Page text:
Research and Statistics

Walmart rate hike sends credit card APRs to record high


Interest rates on new credit card offers leaped to record highs this week, following a rate hike on Walmart’s Discover card

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Interest rates on new credit card offers rose to record highs this week, following a rate hike on Walmart’s Discover card.’s Weekly Rate Report
Avg. APRLast week 6 months ago
National average14.76%14.69%14.25%
Low interest11.87%11.93%12.11%
Cash back12.64%12.70%12.57%
Balance transfer12.83%12.83%12.75%
Instant approval15.99%16.49%15.99%
Bad credit24.64%24.64%19.88%
Methodology: The national average credit card APR is comprised of about 100 of the most popular credit cards in the country, including cards from dozens of leading U.S. issuers and representing every card category listed above. (Introductory, or teaser, rates are not included in the calculation.)
Updated: Nov. 3, 2010

The national average annual percentage rate (APR) for new credit cards hit 14.76 percent, according to the Weekly Credit Card Rate Report, establishing the highest level since began tracking APRs in 2007. It was the fifth rate increase in the past six weeks.

Driving rates upward was Walmart Discover card’s APR change to 22.90 percent for all new cardholders. That card had previously featured a rate range of 13.90 percent to 22.90 percent for new cardholders. Neither Walmart nor the card’s issuer, G.E. Money, responded to requests for comment.

Rates keep rising

This was the second big jump in as many weeks. The previous week, First Premier began charging all Centennial Classic card applicants a 59.9 percent APR instead of a range from 23.9 percent to 59.9 percent. And since only the low end of APR ranges is factored into our rate calculations, the removal of that 23.9 percent APR sent the national average higher. That rate is still in effect.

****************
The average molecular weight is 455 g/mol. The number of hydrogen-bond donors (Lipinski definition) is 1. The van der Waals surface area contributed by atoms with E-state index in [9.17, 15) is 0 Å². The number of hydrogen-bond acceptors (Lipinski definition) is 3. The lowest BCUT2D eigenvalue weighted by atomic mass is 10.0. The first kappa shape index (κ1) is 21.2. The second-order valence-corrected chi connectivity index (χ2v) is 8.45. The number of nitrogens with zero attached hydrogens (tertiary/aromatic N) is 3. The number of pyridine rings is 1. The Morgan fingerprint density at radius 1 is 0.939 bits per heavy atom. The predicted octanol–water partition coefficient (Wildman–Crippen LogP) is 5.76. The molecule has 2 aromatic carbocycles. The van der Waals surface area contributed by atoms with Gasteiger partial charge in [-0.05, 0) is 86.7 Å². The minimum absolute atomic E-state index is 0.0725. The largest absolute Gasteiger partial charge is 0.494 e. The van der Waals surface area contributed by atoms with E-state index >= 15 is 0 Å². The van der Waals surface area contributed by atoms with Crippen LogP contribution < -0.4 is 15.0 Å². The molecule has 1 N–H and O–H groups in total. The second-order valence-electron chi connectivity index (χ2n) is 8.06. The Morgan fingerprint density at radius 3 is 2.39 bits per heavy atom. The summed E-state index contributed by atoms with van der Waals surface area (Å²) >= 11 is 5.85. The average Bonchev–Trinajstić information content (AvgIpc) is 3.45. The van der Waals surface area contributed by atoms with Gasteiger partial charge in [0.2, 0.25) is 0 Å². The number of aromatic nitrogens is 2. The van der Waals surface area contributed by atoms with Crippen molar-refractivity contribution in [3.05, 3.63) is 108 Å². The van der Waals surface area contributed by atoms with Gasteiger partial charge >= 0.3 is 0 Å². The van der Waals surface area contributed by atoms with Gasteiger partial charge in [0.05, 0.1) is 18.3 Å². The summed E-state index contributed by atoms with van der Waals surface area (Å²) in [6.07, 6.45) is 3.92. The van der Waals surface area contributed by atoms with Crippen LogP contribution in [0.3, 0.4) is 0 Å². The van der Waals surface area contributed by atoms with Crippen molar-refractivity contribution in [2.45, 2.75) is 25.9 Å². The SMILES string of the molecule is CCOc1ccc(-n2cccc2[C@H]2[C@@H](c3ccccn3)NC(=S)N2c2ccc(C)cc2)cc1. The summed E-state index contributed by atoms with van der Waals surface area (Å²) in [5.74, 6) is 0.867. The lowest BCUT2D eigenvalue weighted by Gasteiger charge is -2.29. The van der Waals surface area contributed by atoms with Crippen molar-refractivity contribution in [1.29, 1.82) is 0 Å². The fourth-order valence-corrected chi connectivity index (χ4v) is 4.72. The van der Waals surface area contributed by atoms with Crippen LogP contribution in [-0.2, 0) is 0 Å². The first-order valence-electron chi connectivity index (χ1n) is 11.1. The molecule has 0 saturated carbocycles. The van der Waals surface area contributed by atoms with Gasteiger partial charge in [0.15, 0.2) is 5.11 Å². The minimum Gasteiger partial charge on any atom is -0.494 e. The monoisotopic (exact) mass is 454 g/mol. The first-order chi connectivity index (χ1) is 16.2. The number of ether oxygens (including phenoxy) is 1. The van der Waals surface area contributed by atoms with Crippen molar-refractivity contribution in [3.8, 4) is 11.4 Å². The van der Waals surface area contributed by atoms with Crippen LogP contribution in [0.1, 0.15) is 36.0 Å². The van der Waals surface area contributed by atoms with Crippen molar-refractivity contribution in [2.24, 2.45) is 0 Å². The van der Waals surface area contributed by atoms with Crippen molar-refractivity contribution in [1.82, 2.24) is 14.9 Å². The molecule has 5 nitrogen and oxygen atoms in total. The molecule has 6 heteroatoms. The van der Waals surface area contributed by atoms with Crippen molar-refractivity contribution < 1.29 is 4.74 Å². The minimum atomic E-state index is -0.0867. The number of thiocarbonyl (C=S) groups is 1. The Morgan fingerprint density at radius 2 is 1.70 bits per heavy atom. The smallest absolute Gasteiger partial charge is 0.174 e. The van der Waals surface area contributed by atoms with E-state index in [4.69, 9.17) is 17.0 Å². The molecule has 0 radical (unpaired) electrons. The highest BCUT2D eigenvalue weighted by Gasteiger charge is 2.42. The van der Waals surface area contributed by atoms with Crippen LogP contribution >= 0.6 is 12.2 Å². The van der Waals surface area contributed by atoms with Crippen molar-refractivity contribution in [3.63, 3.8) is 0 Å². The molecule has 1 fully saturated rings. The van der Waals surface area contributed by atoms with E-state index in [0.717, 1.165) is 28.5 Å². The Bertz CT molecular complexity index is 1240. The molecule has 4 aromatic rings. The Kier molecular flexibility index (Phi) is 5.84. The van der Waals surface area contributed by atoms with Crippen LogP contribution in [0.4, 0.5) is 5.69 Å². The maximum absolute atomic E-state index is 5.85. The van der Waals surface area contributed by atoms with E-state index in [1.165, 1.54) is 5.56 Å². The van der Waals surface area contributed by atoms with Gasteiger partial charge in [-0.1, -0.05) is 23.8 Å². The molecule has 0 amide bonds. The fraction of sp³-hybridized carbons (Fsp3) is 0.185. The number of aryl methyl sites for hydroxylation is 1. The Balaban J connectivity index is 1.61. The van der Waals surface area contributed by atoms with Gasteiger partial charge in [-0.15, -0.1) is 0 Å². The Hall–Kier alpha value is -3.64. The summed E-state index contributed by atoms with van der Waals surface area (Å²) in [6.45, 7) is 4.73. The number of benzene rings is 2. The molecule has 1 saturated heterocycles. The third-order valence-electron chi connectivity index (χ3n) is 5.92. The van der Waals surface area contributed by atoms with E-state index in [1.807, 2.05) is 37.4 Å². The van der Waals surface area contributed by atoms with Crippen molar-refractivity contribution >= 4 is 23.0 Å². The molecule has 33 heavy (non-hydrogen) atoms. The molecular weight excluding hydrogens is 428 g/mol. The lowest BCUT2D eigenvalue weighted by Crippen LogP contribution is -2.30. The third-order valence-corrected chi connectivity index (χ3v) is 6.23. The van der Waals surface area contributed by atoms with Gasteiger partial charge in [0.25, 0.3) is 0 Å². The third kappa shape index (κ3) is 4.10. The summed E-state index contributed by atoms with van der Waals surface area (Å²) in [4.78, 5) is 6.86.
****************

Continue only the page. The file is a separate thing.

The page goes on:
Analysts say lenders continue to raise APRs on new offers amid high unemployment — which increases the likelihood of unpaid bills — and Credit CARD Act restrictions on the raising rates of existing customers. The effect on new cardholders amounts to something of a “one-size fits all” rate, says John Grund of First Annapolis Consulting, a financial consulting and investment banking services firm.

That means higher costs for most borrowers. For example, a typical cardholder who borrowed $5,000 on a credit card today and consistently paid $150 per month at today’s average interest rate would have to pay $6,475 to pay off the debt. That’s $241 more than would have been required on Jan. 1, 2010, when the national average APR for new card offers was 12.97 percent. (See the calculator: How long will it take to pay off your credit card balance?)

Cardholders shouldn’t expect lower rates in the near future, experts say. “APRs will continue to rise until the industry reaches a new equilibrium of supply and demand,” Grund says. “In other words, there are issuers pulling out of certain customer segments and optimizing their portfolios to achieve a new return profile. The increases have been and will be most prevalent in higher-risk customer segments and those products hit particularly hard by the CARD Act.”

See related: Credit card reform arrives in the form of the Credit CARD Act, Calculator: How long will it take to pay off your credit card balance?Credit card rates: interactive graphic on APR changes

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